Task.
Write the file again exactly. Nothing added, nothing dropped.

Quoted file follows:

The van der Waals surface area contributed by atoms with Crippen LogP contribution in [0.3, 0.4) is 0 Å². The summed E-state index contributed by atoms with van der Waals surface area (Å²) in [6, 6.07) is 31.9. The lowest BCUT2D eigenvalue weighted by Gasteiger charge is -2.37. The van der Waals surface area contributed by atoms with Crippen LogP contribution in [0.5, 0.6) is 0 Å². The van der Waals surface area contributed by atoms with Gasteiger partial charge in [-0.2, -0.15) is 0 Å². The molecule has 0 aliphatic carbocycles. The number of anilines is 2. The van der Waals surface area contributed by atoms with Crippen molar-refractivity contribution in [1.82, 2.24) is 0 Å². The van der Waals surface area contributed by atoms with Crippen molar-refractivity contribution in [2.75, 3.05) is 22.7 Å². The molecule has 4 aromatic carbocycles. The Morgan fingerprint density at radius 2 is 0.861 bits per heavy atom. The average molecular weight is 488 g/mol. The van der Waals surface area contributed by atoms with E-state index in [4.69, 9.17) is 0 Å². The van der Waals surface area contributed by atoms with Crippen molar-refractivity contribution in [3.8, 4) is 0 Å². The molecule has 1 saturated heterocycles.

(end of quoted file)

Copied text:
The van der Waals surface area contributed by atoms with Crippen LogP contribution in [0.3, 0.4) is 0 Å². The summed E-state index contributed by atoms with van der Waals surface area (Å²) in [6, 6.07) is 31.9. The lowest BCUT2D eigenvalue weighted by Gasteiger charge is -2.37. The van der Waals surface area contributed by atoms with Crippen LogP contribution in [0.5, 0.6) is 0 Å². The van der Waals surface area contributed by atoms with Gasteiger partial charge in [-0.2, -0.15) is 0 Å². The molecule has 0 aliphatic carbocycles. The number of anilines is 2. The van der Waals surface area contributed by atoms with Crippen molar-refractivity contribution in [1.82, 2.24) is 0 Å². The van der Waals surface area contributed by atoms with Crippen molar-refractivity contribution in [2.75, 3.05) is 22.7 Å². The molecule has 4 aromatic carbocycles. The Morgan fingerprint density at radius 2 is 0.861 bits per heavy atom. The average molecular weight is 488 g/mol. The van der Waals surface area contributed by atoms with E-state index in [4.69, 9.17) is 0 Å². The van der Waals surface area contributed by atoms with Crippen molar-refractivity contribution in [3.8, 4) is 0 Å². The molecule has 1 saturated heterocycles.